For more than six weeks, Myanmar’s army has been engaged in a brutal offensive in Rakhine State targeting the Rohingya, writes Azad Essa.
Food and basic supplies have nearly run out, aid agencies and international observers have been refused access, and the military has imposed a devastating lockdown.
This isn’t the battle for Mosul, nor is it the siege of Aleppo.
For more than six weeks, Myanmar’s army has been engaged in a brutal offensive in the Muslim-majority region of Rakhine State targeting the Rohingya.
Helicopter gunships have brought terror from the skies while on the ground, troops have been accused of burning children alive, destroying Mosques and ransacking homes.
Since October, at least 130 men, women and children have been killed; some 30 000 displaced and life-saving aid suspended to more than 160 000 civilians.
The crackdown followed an attack on a border post and the killing of nine Myanmar police officers, blamed on a Rohingya rebel group.
As a consequence, the army moved in and declared the area an “operation zone”.
According to activists and the UN, the military has exercised little restraint. Execution, torture, rapes have become commonplace.
Those who have tried to escape into neighbouring Bangladesh have been shot at by Myanmar troops or refused entry at the border.
A slew of images posted in local and social media show fathers begging Bangladeshi authorities to let their families in.
One young Rohingya Muslim who made it into Bangladesh said he hid under piles of cow dung for hours before sneaking across the border.
On Friday, the UN Special Rapporteur on Human Rights in Myanmar Yanghee Lee described the lockdown as “not acceptable”.
She also said Myanmar’s government had shown little interest in investigating the multiple allegations of human rights violations in the state.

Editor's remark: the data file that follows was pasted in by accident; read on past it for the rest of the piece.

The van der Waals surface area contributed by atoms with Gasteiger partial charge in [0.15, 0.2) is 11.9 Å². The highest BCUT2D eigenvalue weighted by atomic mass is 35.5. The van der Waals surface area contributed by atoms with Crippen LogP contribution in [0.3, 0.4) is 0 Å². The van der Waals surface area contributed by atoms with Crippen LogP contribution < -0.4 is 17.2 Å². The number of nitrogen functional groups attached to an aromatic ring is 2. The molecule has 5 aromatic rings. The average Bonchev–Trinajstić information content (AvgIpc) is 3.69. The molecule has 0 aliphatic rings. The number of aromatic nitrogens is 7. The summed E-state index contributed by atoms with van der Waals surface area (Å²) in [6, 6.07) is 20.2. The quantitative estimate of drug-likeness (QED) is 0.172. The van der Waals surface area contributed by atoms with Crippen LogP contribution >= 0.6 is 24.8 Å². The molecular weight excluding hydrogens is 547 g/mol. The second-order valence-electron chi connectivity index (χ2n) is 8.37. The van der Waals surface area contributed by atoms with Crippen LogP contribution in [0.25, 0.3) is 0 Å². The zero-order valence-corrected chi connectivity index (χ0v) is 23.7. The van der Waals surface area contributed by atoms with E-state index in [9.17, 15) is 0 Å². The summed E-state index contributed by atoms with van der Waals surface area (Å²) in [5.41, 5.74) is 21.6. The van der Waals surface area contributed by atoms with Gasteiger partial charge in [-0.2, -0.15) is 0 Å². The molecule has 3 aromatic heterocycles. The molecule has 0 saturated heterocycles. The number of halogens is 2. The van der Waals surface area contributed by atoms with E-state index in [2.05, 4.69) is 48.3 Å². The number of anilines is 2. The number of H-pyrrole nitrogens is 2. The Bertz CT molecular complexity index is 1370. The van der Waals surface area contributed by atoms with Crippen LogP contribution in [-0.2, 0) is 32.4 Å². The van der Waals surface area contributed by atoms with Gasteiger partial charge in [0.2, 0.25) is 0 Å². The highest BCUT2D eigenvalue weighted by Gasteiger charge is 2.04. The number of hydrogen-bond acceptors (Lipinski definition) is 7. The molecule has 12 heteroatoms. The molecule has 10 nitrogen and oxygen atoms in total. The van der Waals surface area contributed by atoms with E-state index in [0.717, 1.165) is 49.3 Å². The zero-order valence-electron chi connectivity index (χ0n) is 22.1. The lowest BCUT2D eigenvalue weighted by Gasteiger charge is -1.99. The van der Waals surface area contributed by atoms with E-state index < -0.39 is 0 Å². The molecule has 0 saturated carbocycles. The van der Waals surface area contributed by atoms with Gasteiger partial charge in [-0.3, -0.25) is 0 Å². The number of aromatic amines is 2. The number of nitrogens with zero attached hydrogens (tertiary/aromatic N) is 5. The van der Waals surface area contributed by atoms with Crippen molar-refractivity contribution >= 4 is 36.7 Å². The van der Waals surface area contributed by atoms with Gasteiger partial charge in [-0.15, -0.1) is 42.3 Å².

“I am unaware of any efforts on the part of the government to look into the allegations of human rights violations,” Lee said.
“It would appear, on the contrary, that the government has mostly responded with a blanket denial.”
Unsurprisingly, Nobel Peace laureate and the country’s Foreign Minister Aung San Suu Kyi, dismissed the accusations against the military as “absolutely not true”.
But the latest revelations by Lee are not altogether surprising.
Rohingya Muslims have lived in Rakhine state and other parts of Myanmar for decades, but to the Myanmar government they are imposters.
The move to “label” and “other” the Rohingya has been deliberate and purposeful.
The community has been categorically isolated by the mainstream, stripped of their rights and treated as aliens in a country of their birth.
While the persecution of the Rohingya has gone on for decades - they were stripped off their citizenship in 1982 and all newborns since 1994 are no longer provided birth certificates - their present-day crisis is in part borne out of the reconfiguring of Myanmar’s political and economic agenda.
In mid-October, the International State Crime Initiative said a 12-month investigation found “compelling evidence of state-led policies, laws and strategies of genocidal persecution stretching back over 30 years”.
“We are concerned that these latest developments may represent a new chapter in the persecution of the Rohingya, and a potentially more deadly phase of genocide,” Professor Penny Green, director of the ISCI, said.
Green added that the dehumanisation and stigmatisation was reinforced by segregation and systemic isolation. “The situation is sufficiently desperate to warrant comparisons with Germany in the 1930s and Rwanda in the early 1990s,” she said.
Likewise, author and academic Azeem Ibrahim writes that propaganda by the military has been absorbed into the political culture of Myanmar, “to the point that hostility towards this minority is now democratic consensus - even as the country has now started gaining democratic freedoms”.
Now, more than ever, there is a need for strong international leadership to put an end to this madness.
But no one is willing or likely to come forward. Not the Arab world, not Europe, China, Russia, and certainly not a Trump administration.
While Suu Kyi has refused to call the community by their name “Rohingya”, she did appoint a nine-member- panel in August - headed by Kofi Annan - to search for a way out of the crisis.
The events of the past six weeks certainly do cast a shadow on the impetus behind that move.
And like that, the Rohingya will be murdered.
* Essa is a journalist at Al Jazeera. He is also the co-founder of The Daily Vox.
** The views expressed here are not necessarily those of Independent Media.